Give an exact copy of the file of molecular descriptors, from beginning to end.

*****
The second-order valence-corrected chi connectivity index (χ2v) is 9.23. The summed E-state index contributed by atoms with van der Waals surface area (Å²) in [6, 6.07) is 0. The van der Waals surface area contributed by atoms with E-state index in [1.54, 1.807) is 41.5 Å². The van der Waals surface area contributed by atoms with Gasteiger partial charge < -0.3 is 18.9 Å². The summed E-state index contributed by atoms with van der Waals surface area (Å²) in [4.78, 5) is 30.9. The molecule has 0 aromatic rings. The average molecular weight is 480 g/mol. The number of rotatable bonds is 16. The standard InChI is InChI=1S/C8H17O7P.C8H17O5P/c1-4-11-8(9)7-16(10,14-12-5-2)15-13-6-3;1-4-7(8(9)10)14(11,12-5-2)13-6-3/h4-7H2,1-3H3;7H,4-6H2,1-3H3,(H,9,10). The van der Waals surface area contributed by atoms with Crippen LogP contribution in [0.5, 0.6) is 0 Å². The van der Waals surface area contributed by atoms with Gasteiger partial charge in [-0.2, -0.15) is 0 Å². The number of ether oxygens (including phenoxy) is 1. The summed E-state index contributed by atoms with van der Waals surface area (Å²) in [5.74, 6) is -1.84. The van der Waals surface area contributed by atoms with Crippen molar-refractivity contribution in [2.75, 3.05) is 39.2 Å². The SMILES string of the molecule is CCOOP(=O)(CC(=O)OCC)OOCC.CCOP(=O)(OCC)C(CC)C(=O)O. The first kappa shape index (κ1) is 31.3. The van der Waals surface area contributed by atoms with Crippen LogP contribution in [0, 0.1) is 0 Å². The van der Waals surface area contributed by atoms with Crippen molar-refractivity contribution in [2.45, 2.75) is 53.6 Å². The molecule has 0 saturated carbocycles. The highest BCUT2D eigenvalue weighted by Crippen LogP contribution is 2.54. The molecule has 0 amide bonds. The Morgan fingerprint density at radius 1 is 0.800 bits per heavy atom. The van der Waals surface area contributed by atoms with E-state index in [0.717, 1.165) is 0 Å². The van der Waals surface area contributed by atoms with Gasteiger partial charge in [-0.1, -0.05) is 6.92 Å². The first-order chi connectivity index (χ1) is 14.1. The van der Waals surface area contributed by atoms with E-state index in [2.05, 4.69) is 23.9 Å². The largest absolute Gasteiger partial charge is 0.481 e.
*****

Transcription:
The second-order valence-corrected chi connectivity index (χ2v) is 9.23. The summed E-state index contributed by atoms with van der Waals surface area (Å²) in [6, 6.07) is 0. The van der Waals surface area contributed by atoms with E-state index in [1.54, 1.807) is 41.5 Å². The van der Waals surface area contributed by atoms with Gasteiger partial charge < -0.3 is 18.9 Å². The summed E-state index contributed by atoms with van der Waals surface area (Å²) in [4.78, 5) is 30.9. The molecule has 0 aromatic rings. The average molecular weight is 480 g/mol. The number of rotatable bonds is 16. The standard InChI is InChI=1S/C8H17O7P.C8H17O5P/c1-4-11-8(9)7-16(10,14-12-5-2)15-13-6-3;1-4-7(8(9)10)14(11,12-5-2)13-6-3/h4-7H2,1-3H3;7H,4-6H2,1-3H3,(H,9,10). The van der Waals surface area contributed by atoms with Crippen LogP contribution in [0.5, 0.6) is 0 Å². The van der Waals surface area contributed by atoms with Gasteiger partial charge in [-0.2, -0.15) is 0 Å². The number of ether oxygens (including phenoxy) is 1. The summed E-state index contributed by atoms with van der Waals surface area (Å²) in [5.74, 6) is -1.84. The van der Waals surface area contributed by atoms with Crippen molar-refractivity contribution in [2.75, 3.05) is 39.2 Å². The SMILES string of the molecule is CCOOP(=O)(CC(=O)OCC)OOCC.CCOP(=O)(OCC)C(CC)C(=O)O. The first kappa shape index (κ1) is 31.3. The van der Waals surface area contributed by atoms with Crippen LogP contribution in [0, 0.1) is 0 Å². The van der Waals surface area contributed by atoms with Crippen molar-refractivity contribution in [2.45, 2.75) is 53.6 Å². The molecule has 0 saturated carbocycles. The highest BCUT2D eigenvalue weighted by Crippen LogP contribution is 2.54. The molecule has 0 amide bonds. The Morgan fingerprint density at radius 1 is 0.800 bits per heavy atom. The van der Waals surface area contributed by atoms with E-state index in [0.717, 1.165) is 0 Å². The van der Waals surface area contributed by atoms with Gasteiger partial charge in [-0.1, -0.05) is 6.92 Å². The first-order chi connectivity index (χ1) is 14.1. The van der Waals surface area contributed by atoms with E-state index in [2.05, 4.69) is 23.9 Å². The largest absolute Gasteiger partial charge is 0.481 e.